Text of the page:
How to Find a Job In Alaska

I'll just come right out and say it: The best way to find a job in Alaska is to actually be in Alaska. That's the secret; it's really that simple. And before you say, 'but Tim, I need a job lined up before I can move to Alaska', hear me out; I've got a solution for that.

So the reason why the best way to find full-time employment in Alaska is to actually be there is because Alaskans are kinda wary of us Lower 48ers. Especially when it comes to us moving to their beloved state.

They have seen the explosion of Alaska-related TV shows too, and every day they hear people talking about wanting to move to Alaska. But most people never actually move there. It's really just a dream for the average American.

Now put yourself in an Alaskan hiring manager's shoes. How likely are you to take seriously the countless applications you get from people not currently in the state? You would probably assume that most of the out-of-state applicants are people who are just caught up in the dream and aren't really serious about working for you or actually moving to Alaska. That's why so many applications from out-of-staters get rejected.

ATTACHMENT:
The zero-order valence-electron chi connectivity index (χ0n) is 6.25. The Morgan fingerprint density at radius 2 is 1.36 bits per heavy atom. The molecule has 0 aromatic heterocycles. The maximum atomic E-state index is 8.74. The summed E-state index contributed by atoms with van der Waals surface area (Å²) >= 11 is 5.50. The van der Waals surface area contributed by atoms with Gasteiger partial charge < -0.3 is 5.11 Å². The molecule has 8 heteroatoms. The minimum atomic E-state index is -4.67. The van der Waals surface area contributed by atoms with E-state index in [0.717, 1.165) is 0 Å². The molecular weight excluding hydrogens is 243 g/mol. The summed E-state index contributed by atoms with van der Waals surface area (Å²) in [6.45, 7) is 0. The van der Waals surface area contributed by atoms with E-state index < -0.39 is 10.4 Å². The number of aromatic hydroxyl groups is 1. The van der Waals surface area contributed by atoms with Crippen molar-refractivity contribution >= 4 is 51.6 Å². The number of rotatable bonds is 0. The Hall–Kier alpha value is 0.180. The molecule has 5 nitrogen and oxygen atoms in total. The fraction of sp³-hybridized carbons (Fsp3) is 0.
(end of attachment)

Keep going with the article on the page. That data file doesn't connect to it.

So what's the solution?

You could be seeing views like this everyday! (Trail Lake on the Kenai Peninsula)

You could be seeing views like this everyday! (Trail Lake on the Kenai Peninsula)

Seasonal and Temporary Jobs

The best way to find long-term employment that will allow you to move to Alaska and become a permanent resident, in my opinion, is to start off with a temporary or seasonal job in the state.

Most people are unaware that there are hundreds of available entry-level jobs in Alaska every summer. And employers are desperate to find workers to fill these jobs. Why? Because most of the jobs are low-paying tourism-related jobs that only last for a few months. And also because Alaska does not have the population to provide the number of workers needed to fill these jobs.

This provides a golden opportunity for a savvy job seeker like you. Even though your main objective is probably to find a high-paying, full-time job in Alaska, you can use a seasonal job to get your foot in the door, or in this case, on Alaskan soil.

Most of these seasonal jobs provide room and board (since they know you will be coming from out of state and will need a place to stay), and while the pay isn't much, it's enough for you to survive as well as save a few bucks during your summer stay.

This could be your commute to work!

This could be your commute to work!

Full-Time on the Horizon

Did I mention that Alaskan seasonal employers are pretty desperate for workers? I did? OK good. That means that the hiring process is super simple. Basically, they are looking for anyone with a pulse who is willing and able to come and work.